CHHR: Please give a brief introduction.
My name is Bethany, and I run the website and Instagram @wraithsandroses. When I’m not busy being a Mom and college student, I occasionally read a book or two. 😉
CHHR: When did you start reviewing horror books?
I’ve been officially reviewing for a year-and-a-half. I started reviewing sort of by accident. One day I just started posting book pictures and it evolved into what it is today. Horror is my main reading genre, so naturally I have more horror reviews.
CHHR: What social media platform(s) do you prefer? Why?
Right now, I frequent Instagram and Twitter. I have more of a following on Instagram due to the book pictures, but I like the one-on-one interaction that Twitter offers. I feel like Instagram is where I meet people, but Twitter offers a chance to get to know them better.
CHHR: Do you like print or eBooks? Or both?
Both, for sure. I love the feeling of a book in hand, but eReaders are so practical and I love that I can easily carry more than one book at a time. I’m not a “book snob” in any regard: reading is reading.
CHHR: What does your ideal reading space look like?
I don’t think I have a set or ideal space. But being that I have mild ADD it MUST be quiet. I can’t read with a lot of noise or even music in the background. Only if the book is extremely riveting can I read with background noise. I appreciate atmosphere, so I’ll say my ideal space is a quiet room on a rainy evening. 😉
CHHR: What advice would you give your fellow horror book reviewers?
Read what you want to read, and review truthfully. Not every book is for everybody, so it’s important to be honest—even if it’s an unpopular opinion. Reviewers don’t exist just to stroke egos for popularity; people will see through that guise.
CHHR: Do you dog ear or bookmark?
I typically bookmark, though I am not against dog-eared pages or even writing in the margins. Books should be loved. If the book belongs to me and isn’t a rare copy or something of that nature—I will highlight, dog ear, make notes, etc. One of my favorite things to find in thrift stores is books with markings from the previous owner.
CHHR: What is your favorite horror book? Why?
I have yet to find a book that has topped Stephen King’s IT. It is one of those books that I finished and immediately felt sad about the fact that I would never again be able to pick up that book and read it for the first time. Which is funny, because I think that speaks so much to the overall theme and feeling of IT. The things we carry in our lifetime, but don’t quite have access to like we did before. I love King for that; the way that his “horror” blends so perfectly with the ordinary. Like looking at pretty wallpaper and peeling it back to find rot underneath.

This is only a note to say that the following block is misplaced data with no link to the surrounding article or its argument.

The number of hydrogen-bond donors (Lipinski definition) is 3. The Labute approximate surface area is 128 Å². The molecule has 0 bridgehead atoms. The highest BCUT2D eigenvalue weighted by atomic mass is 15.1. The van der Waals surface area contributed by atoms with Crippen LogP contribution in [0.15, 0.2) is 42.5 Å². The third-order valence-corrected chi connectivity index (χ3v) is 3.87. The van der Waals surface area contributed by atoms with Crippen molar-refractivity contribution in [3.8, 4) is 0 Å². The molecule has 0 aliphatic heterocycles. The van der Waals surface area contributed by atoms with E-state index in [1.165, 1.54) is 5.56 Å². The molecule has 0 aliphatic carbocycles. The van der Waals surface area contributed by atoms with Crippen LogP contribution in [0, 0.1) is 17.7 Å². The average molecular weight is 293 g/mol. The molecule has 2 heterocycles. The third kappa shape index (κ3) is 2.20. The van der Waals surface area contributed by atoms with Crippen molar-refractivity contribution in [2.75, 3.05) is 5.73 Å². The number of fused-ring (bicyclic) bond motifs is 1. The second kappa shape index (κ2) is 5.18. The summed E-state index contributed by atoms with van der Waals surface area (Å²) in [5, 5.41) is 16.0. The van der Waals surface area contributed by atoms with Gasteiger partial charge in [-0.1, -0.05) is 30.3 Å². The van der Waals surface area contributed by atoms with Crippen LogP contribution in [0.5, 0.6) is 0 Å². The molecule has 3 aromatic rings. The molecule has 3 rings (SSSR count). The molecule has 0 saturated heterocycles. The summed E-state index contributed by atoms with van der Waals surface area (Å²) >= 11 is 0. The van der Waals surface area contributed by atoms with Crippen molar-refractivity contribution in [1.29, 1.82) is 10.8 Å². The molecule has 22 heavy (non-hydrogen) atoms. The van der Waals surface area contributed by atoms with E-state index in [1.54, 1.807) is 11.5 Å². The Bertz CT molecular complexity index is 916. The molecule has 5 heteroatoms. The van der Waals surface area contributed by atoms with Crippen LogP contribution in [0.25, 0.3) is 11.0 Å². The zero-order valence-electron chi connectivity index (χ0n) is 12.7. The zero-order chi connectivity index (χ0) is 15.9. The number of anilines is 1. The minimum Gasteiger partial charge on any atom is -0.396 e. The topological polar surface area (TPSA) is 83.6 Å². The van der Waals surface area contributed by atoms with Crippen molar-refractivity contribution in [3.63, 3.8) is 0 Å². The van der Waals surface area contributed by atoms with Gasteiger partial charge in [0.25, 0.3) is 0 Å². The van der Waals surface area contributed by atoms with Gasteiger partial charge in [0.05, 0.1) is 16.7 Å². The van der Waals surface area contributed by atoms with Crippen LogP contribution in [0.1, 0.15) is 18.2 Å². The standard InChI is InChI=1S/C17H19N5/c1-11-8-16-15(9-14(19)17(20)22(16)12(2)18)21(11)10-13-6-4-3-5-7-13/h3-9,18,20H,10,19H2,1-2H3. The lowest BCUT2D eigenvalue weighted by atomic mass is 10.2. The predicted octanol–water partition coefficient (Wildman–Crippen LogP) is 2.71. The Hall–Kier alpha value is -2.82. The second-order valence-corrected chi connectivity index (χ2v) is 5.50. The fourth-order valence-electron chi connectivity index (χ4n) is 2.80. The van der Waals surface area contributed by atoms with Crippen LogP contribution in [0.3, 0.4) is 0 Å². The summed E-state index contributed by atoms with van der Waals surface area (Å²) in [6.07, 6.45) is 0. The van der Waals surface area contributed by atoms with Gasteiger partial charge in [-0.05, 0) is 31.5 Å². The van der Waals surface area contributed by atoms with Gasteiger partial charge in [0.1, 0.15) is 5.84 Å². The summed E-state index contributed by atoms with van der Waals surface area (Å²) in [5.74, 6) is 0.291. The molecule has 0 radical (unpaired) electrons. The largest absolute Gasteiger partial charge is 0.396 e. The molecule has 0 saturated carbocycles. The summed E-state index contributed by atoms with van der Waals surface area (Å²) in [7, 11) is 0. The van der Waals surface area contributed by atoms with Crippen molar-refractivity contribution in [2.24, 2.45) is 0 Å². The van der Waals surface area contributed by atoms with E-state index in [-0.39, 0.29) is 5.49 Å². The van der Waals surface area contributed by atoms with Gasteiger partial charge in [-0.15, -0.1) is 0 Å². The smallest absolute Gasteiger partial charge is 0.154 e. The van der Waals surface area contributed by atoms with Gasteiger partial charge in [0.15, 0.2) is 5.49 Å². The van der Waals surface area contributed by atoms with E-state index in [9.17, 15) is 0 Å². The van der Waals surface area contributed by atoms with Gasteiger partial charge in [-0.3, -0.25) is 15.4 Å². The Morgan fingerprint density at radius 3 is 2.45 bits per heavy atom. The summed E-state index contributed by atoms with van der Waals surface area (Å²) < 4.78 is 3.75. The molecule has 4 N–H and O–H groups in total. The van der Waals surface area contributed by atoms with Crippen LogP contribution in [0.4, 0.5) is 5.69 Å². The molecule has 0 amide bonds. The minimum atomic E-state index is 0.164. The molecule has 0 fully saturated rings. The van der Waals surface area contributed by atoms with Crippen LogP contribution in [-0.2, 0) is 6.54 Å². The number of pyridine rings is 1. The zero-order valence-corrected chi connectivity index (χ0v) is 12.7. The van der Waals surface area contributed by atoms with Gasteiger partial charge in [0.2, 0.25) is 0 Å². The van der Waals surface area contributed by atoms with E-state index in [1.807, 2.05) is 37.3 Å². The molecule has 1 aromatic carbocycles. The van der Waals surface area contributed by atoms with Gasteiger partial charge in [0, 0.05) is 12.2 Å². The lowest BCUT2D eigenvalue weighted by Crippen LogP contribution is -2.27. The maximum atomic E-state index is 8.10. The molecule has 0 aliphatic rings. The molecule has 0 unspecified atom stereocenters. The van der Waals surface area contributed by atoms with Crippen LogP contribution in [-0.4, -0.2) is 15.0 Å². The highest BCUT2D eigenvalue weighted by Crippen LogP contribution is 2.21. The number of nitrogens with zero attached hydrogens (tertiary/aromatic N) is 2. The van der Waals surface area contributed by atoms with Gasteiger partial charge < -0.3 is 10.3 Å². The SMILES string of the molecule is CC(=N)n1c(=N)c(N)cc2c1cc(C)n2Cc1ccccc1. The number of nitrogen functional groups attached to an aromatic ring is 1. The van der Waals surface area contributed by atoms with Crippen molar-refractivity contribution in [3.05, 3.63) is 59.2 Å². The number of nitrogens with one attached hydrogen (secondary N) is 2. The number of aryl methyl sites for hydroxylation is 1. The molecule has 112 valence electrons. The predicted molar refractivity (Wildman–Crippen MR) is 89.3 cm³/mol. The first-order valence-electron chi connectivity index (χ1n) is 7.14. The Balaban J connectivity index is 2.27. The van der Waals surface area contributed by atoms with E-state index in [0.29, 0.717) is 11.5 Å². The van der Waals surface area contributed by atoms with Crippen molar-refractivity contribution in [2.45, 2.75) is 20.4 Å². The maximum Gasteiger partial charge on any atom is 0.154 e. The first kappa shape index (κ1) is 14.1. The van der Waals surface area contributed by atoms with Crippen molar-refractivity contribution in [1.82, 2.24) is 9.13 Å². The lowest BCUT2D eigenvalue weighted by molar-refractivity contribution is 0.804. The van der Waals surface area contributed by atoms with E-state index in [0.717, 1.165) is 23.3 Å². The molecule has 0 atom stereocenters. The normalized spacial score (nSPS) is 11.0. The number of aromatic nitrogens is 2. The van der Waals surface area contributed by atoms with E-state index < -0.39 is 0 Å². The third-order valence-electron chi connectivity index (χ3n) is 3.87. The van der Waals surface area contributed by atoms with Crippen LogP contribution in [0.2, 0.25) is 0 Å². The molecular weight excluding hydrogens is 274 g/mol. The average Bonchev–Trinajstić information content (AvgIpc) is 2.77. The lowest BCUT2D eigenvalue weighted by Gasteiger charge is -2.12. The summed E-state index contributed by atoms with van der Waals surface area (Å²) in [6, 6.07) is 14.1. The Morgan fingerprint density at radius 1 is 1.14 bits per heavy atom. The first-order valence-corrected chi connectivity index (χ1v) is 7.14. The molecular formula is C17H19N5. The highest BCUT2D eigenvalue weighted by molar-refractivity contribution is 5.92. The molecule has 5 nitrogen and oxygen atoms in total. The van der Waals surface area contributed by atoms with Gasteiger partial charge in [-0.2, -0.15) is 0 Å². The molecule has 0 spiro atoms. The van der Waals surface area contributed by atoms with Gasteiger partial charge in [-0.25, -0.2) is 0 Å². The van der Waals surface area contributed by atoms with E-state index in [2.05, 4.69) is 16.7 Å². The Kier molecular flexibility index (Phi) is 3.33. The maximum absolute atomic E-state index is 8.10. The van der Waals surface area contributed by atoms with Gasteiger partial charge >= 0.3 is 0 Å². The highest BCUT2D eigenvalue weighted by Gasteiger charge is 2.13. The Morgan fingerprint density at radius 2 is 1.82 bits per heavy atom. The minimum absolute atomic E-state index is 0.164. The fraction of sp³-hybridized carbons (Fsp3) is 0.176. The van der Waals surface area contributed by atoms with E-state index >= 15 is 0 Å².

CHHR: What is your least favorite horror book? Why?
The Girl Next Door by Jack Ketchum. I can’t read books about extreme child abuse, they are just too gut-wrenching. I do think that victim’s stories deserve to be told, but they’re definitely for a certain kind of reader. I can do most true crime, but that specific novel was just harrowing.
CHHR: What is one thing that bothers you about your site?
I am constantly working on my site. My end goal is to be more lifestyle oriented, but still with books as a major centerpiece. I am in full-time school finishing my BA in Journalism and Anthropology, so I work on it in small spurts. One day it will be where I want it, but for now I’m just enjoying the process.
CHHR: How do you keep up with the books you read?
Like how to I read so much? I read sporadically. One day I might sit down and finish a book in a few hours, and the next I might only get to read for 30 minutes. I read multiple books at any one time, and I’m terrible at keeping true to a preset TBR. I read whatever my mood responds to at the time.
CHHR: Do you use Goodreads?
Yes, but not well. One of my goals has been to start updating it more!
CHHR: How do you feel about Amazon cracking down on
I don’t typically review a lot on Amazon, besides just adding a star-review for the author’s sake. The reason being that I hear a lot of bad experiences like Amazon deleting reviews or censoring etc.
CHHR: What makes a great horror book?
My personal standard to consider any book ‘great’ is whether or not I think about it when I’m not reading. A good horror book stays with the reader. ‘Horror’ is hard to classify, in my opinion, because it means different things to different people. It should be visceral instead of just following a generic “horror formula.” One of the first things I learned in Anthropology was how to read cultures. What do they hold dear? What are they afraid of? How do these values and fears define them? A lot of questions like that can be answered when we look at their art and literature. Horror is no different. A good horror novel should touch on those cultural values and fears in some manner.
CHHR: Who is your favorite horror author?
Well, I already praised Stephen King, so I will say another favorite author is Koji Suzuki. He’s known for “The Ring” series and I have been exploring a lot of Japanese horror recently. It is so different from the horror we find in America. It’s uncomfortable and disturbing. I think the Japanese have always been fearless in their literature and art—which in turn reflects in their horror. Junji Ito is another favorite of mine—his horror manga is among the best.